Visual Basic has slowly evolved over the years, incorporating a variety of features and moving itself into the world of "enterprise" development, but everything was being built on top of an already existing foundation. This is not unusual; most development tools progress in this way, but it has the unfortunate side effect of garbage accumulation. New versions of the tool try to stay compatible with, and therefore have to keep all the less-than-perfect aspects of, the previous versions. To rewrite the language from scratch is almost unthinkable. The work required would be enormous and breaking compatibility with the user's existing code is bound to make you unpopular. The benefit of such a move would be a completely clean and new implementation that can keep the good and throw away the bad parts of the existing language.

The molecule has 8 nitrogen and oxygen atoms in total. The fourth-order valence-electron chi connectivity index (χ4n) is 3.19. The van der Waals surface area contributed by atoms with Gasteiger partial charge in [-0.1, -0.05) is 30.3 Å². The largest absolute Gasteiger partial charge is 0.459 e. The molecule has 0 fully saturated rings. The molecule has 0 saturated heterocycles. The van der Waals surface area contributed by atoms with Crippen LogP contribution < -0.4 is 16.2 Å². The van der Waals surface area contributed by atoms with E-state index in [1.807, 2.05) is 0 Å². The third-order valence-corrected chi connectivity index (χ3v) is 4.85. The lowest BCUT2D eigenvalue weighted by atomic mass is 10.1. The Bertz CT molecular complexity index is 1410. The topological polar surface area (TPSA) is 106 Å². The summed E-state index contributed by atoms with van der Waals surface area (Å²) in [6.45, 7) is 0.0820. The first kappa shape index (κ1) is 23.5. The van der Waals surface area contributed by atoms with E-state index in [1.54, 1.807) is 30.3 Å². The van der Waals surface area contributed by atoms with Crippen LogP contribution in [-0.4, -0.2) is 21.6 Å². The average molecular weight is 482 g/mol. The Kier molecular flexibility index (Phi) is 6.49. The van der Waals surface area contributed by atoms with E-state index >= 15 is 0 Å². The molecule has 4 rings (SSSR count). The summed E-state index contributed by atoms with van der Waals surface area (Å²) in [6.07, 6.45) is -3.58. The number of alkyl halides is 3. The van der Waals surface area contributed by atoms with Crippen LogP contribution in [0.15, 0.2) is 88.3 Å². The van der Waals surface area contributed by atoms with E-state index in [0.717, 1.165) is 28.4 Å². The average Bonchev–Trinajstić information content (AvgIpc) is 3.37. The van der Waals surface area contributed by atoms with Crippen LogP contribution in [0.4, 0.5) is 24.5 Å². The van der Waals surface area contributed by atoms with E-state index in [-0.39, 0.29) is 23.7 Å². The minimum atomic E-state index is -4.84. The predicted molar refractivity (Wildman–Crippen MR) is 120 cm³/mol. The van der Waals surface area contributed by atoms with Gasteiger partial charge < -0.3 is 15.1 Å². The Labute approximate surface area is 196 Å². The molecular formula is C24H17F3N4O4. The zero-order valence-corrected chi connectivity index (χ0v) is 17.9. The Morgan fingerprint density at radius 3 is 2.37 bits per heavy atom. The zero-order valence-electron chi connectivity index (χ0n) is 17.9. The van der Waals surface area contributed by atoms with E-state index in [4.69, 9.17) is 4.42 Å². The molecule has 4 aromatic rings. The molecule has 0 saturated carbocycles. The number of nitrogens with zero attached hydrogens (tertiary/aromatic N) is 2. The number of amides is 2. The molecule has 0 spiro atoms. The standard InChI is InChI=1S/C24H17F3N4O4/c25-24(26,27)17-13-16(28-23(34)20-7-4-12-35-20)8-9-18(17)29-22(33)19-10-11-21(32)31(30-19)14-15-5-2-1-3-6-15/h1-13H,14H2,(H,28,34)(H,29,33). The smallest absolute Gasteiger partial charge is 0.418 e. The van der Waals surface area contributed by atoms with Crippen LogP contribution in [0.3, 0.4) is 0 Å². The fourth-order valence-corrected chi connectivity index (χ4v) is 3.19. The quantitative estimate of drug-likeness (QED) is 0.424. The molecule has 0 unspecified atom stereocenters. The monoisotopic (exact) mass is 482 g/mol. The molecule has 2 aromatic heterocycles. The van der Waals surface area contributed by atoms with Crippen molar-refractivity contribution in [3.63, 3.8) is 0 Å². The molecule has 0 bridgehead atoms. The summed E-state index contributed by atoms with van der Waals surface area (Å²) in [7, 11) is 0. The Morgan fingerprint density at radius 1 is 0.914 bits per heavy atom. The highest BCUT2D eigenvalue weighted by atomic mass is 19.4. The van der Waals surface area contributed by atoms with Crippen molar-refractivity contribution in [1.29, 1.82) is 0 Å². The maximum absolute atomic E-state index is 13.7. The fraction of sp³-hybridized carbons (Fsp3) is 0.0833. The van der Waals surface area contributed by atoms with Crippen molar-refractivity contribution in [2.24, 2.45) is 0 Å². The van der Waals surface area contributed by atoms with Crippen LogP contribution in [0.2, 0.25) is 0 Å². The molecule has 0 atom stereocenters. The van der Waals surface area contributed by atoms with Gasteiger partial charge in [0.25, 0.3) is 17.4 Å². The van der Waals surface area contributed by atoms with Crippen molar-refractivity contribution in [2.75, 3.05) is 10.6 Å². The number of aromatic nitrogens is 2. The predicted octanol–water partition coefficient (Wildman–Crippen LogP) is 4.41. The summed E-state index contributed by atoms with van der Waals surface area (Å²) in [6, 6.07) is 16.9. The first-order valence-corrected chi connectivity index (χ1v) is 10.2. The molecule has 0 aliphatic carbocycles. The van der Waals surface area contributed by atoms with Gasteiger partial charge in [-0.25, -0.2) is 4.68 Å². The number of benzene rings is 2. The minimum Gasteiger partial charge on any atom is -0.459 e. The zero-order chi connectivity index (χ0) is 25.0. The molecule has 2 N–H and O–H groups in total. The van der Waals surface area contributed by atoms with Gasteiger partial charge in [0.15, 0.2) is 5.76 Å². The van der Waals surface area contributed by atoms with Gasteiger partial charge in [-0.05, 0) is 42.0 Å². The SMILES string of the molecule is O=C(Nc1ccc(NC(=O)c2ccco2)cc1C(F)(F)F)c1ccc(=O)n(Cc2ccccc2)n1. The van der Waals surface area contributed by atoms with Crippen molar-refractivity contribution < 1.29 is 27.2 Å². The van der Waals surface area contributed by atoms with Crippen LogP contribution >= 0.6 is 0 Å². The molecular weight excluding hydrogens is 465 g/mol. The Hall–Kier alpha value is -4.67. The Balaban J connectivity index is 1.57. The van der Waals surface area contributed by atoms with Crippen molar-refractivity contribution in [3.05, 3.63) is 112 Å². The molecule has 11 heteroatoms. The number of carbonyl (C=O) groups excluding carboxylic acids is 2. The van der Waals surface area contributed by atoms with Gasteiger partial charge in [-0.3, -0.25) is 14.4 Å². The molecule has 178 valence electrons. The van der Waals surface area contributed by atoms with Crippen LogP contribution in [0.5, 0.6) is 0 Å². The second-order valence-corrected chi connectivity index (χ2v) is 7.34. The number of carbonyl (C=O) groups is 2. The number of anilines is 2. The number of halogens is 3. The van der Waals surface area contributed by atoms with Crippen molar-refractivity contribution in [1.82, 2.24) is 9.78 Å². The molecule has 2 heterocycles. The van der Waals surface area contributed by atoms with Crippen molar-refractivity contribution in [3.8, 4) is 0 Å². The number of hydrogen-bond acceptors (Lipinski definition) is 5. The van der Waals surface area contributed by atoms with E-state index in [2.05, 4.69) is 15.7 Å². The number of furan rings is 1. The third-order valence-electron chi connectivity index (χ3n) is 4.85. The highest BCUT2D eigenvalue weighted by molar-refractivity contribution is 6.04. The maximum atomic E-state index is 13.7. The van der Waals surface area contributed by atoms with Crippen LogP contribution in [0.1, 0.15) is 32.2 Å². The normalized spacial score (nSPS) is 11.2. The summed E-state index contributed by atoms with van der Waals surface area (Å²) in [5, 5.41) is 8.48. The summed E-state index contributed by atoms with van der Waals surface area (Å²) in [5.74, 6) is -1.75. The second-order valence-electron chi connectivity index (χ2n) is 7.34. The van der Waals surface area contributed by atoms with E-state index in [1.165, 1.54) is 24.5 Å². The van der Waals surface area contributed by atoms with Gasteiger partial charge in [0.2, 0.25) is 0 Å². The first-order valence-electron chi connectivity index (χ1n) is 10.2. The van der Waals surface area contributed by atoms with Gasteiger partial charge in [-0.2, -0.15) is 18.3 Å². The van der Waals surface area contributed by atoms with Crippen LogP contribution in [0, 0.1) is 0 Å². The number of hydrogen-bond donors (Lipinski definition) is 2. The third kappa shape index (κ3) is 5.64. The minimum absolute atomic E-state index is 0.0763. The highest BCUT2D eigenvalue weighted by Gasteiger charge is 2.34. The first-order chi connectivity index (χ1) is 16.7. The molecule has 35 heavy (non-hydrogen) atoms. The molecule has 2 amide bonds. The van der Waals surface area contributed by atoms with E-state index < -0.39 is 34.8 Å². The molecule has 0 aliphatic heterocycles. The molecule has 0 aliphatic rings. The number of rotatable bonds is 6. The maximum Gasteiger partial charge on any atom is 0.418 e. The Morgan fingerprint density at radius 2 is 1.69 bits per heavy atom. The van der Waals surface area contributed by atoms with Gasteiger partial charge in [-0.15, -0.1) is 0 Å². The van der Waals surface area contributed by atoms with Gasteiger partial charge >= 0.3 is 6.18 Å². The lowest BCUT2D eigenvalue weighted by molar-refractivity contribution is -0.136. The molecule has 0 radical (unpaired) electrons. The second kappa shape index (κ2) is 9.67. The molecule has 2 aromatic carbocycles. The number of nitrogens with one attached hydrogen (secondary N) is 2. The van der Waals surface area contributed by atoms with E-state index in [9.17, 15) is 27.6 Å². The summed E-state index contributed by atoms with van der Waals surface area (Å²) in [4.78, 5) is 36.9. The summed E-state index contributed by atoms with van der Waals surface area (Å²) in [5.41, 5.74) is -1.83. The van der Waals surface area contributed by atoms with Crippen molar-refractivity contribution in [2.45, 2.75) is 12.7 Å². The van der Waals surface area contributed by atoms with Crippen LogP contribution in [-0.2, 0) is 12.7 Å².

That is exactly what Microsoft has done in the move from Visual Basic 6.0 to Visual Basic .NET. They have rewritten the language to create a clean version that does away with the garbage built up over a decade of successive language improvements. That means a hard learning curve for people who were experienced in the previous version of the language, but the end result is worth the effort. This radical shift makes this a great time to get up to speed on Visual Basic .NET, as the concepts taught in this book will have a much longer lifespan than material covering the previous version.
There are many benefits to this change, all of which were motivators for this decision, but the most significant motivation was the need to conform to the new .NET environment. As a necessary bit of background before you can jump into the specific changes that occurred between Visual Basic 6 and Visual Basic .NET, you'll learn more about .NET, including what it is and how Visual Basic fits into it.